Artemisia Gentileschi’s famous work ‘Judith Slaying Holofernes,’ is an oil on canvas work, completed in 1618, depicting a Biblical tale from the Old Testament, with a General being slain by an Israelite, Judith. The topic was popular within the Renaissance, and was covered by many artists, such as Caravaggio, the artist’s work whom Gentileschi’s piece was thought to be inspired by. However, Gentileschi’s piece stands out from others and has a sense of ‘otherness’ due to its stylistic differences and composition.
The lighting of the piece of somewhat different to that of others, with the corners of the painting and around the figures being black, with no light source visible, yet there is white light upon the edge of the bed, upon Holofernes, and just reaching the faces of the two women. The unnatural light creates a feeling of eeriness, and somewhat displaces the scene, putting it in a ‘spotlight.’ It rather morbidly draws us in to observe a man’s murder. The shadows subsequently cast upon the women’s faces not only makes them look strong, but somewhat evil; Gentileschi flips the conventional ideas of women, and presents these two powerful and vengeful women.
Equally, the focus seems to be on Holofernes’ face; his is the only face we can see clearly, and even in this moment of his death, we see his eyes open; his dying expression. This is one of the ways Gentileschi’s painting is much more violent and brutal than other depictions of the scene. Art historians have suggested this may be as a result of Gentileschi being raped by her ‘mentor’ Tassi, and the humiliation she suffered at the trial. Subsequent to the event, we see a number of Gentileschi’s works depicting Biblical tales and myths for example. But often in a very gory way, with powerful women emerging as victors. However, some argue that it isn’t fair to attribute all of her art to this, as it is a very reductive view of her artwork and motives, yet, I think in this instance, the rape may well have influenced her; we see the man and woman in the opposite scenario here. The man is the vulnerable one, swathed in bedsheets and nothing more, and the women and wearing lustrously textured dresses in bold colours befitting nobility, implying power with the vivid red and blue. The way Holofernes’ face is forced to front of the image making us look at him, is similar to the idea of the woman being looked at after a sexual incident, wherein she is vulnerable and we observe her terror, but here, we are seeing the women very much in control and Holofernes as a ‘victim.’ In other renditions of the scene, the colours are more muted, mainly browns, such as in Jean de Boulogne Valentin’s work, and the women are far less dominant, often looking away as if they shouldn’t be there. Whereas Judith and her handmaid are incredibly purposeful in Gentileschi’s piece, eyes fixated on the act, reinforcing the idea that this picture may in fact be allegorical, serving as a form of catharsis for Artemisia, allowing her to ‘act out’ her vengeance, and vent her rage at her assault.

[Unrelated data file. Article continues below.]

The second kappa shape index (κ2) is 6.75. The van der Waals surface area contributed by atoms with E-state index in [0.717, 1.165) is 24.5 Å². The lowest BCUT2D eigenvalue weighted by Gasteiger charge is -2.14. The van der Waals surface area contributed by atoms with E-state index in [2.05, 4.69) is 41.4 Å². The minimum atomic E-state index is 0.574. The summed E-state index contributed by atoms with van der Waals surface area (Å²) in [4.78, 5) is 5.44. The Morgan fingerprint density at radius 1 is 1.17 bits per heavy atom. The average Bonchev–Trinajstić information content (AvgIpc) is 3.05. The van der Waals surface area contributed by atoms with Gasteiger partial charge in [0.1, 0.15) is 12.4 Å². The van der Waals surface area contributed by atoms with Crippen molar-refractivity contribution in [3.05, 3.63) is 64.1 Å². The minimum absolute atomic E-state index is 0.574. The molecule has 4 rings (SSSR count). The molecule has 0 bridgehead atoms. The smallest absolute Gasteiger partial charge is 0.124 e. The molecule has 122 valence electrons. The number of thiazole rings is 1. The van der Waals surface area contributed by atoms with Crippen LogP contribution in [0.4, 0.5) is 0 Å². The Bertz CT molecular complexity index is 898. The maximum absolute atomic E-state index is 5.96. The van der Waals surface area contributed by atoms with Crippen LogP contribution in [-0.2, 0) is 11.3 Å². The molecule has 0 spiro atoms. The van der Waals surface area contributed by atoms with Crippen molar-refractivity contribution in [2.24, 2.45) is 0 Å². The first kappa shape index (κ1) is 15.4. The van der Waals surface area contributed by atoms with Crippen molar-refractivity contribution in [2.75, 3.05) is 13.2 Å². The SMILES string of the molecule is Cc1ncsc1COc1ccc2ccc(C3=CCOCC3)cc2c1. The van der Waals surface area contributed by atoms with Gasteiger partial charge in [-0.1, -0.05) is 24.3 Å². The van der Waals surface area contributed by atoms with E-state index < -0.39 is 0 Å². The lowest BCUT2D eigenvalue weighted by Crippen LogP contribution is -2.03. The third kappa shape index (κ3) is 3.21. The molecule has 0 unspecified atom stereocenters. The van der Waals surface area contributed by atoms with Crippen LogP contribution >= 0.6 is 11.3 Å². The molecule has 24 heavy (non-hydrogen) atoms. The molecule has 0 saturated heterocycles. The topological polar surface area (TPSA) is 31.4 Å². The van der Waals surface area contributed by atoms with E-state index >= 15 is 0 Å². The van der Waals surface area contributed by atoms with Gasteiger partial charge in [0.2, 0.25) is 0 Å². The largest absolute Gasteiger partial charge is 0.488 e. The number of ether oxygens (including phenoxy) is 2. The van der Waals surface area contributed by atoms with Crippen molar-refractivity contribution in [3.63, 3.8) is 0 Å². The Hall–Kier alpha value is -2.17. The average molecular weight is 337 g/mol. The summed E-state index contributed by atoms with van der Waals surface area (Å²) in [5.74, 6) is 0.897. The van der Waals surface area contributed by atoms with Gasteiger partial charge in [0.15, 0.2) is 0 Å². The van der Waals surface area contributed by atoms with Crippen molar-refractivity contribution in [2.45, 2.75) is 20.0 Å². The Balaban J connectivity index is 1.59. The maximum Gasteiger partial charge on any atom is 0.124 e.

The blood seeping down the bed also adds to the sense of ‘otherness’ at it creates an odd feeling; we are witnessing something incredibly brutal and it seems normal; the blood is drying and we are doing nothing about it. It is also in a sense, a reflection of our own mortality; we will all die one day, and our blood will dry up; Artemisia is offering us the idea that no one is invincible.
Overall, Gentileschi’s piece is very powerful, somewhat due to its feeling of ‘otherness.’ The concept that it may well be allegorical aids this substantially, as it distances us from reality. Equally, the sheer brutality and harsh lighting, coupled with the vibrant colours, which contrast to the cadaverous skin tone of Holofernes makes this a very difficult painting to look at, especially as she confronts you with a dying man’s face; and yet, it is ‘safe’ for us to observe such horrors, as we are being fed it in the form of a Biblical narrative, which to us is like a fairy tale with only good and evil, good triumphing.